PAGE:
The double negation of i-adjectives not only exists, but it is quite commonly used among us native speakers when expressing opinions indirectly.
Take 「おいしい」 ("tasty") for example, by far the most common double-negative form would be:
"(the food) is okay/passable if not great"
That sounds fairly indirect, doesn't it? The ...
Yes, the conjugation rule is consistent with all the い-adjectives.
There are a few notable exceptional cases where they can also syntactically be nouns:
adjectival: 近くのX - the nearby X
noun: Xの近く - the vicinity of X
there is perhaps some historical connection between the く sound and い sound, either phonologically or semantically.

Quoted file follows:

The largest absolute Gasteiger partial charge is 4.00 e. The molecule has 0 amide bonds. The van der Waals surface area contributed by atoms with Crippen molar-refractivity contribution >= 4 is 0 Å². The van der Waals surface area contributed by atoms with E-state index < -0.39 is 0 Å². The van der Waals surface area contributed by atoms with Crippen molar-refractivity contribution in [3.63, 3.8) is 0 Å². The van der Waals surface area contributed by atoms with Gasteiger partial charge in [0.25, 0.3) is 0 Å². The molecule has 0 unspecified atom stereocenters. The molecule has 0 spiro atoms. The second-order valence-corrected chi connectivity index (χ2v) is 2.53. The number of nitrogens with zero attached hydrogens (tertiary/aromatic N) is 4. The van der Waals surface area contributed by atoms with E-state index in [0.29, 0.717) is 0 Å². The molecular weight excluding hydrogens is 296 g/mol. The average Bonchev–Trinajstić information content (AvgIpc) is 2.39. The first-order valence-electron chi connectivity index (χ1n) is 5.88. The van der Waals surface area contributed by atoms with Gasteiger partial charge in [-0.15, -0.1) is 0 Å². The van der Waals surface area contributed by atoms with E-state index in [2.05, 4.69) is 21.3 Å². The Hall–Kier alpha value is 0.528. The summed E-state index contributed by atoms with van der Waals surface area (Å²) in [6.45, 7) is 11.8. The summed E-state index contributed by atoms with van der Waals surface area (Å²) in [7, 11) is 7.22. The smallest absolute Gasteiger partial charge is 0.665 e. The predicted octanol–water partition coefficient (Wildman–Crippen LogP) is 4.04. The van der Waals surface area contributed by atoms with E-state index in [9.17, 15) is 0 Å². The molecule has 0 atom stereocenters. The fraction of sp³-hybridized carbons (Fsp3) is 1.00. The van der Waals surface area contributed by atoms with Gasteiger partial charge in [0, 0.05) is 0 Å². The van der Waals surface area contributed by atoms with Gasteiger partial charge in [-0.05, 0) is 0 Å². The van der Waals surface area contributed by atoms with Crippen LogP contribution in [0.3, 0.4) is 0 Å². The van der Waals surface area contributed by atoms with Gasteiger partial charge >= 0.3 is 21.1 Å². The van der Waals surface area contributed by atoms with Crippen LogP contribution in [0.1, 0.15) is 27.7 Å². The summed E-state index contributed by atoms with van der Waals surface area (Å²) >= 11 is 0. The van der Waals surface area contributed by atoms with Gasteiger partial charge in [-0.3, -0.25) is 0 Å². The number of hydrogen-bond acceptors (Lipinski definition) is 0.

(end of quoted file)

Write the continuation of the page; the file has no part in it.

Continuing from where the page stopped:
I think the answer from blutorange addresses this.
Maybe these two classes of words [〜い adjectives and 〜く verbs] diverged from the same class of words somehow?
I'll disagree with blutorange about this part, as his answer is (I believe) ...
Yes, for example consider the beginning of 枕草子【まくらのそうし】:
If you rewrite the adjective and verb forms to their modern form:
Observe that an adjective such as 美しい was originally 美しき (before a noun, 美し at the end of a sentence), with a shift of き→い, see イ音便. 咲いて was originally 咲きて, where you can ...
I'm the one who wrote the majority of that article (some ~10 years ago!), so I apologize if that section was a bit confusing when comparing the Kagoshima forms to their standard Japanese counterparts.
As @mamster pointed out, for some of the entries in that table, the root word used in Kagoshima is completely different from that used in standard Japanese. ...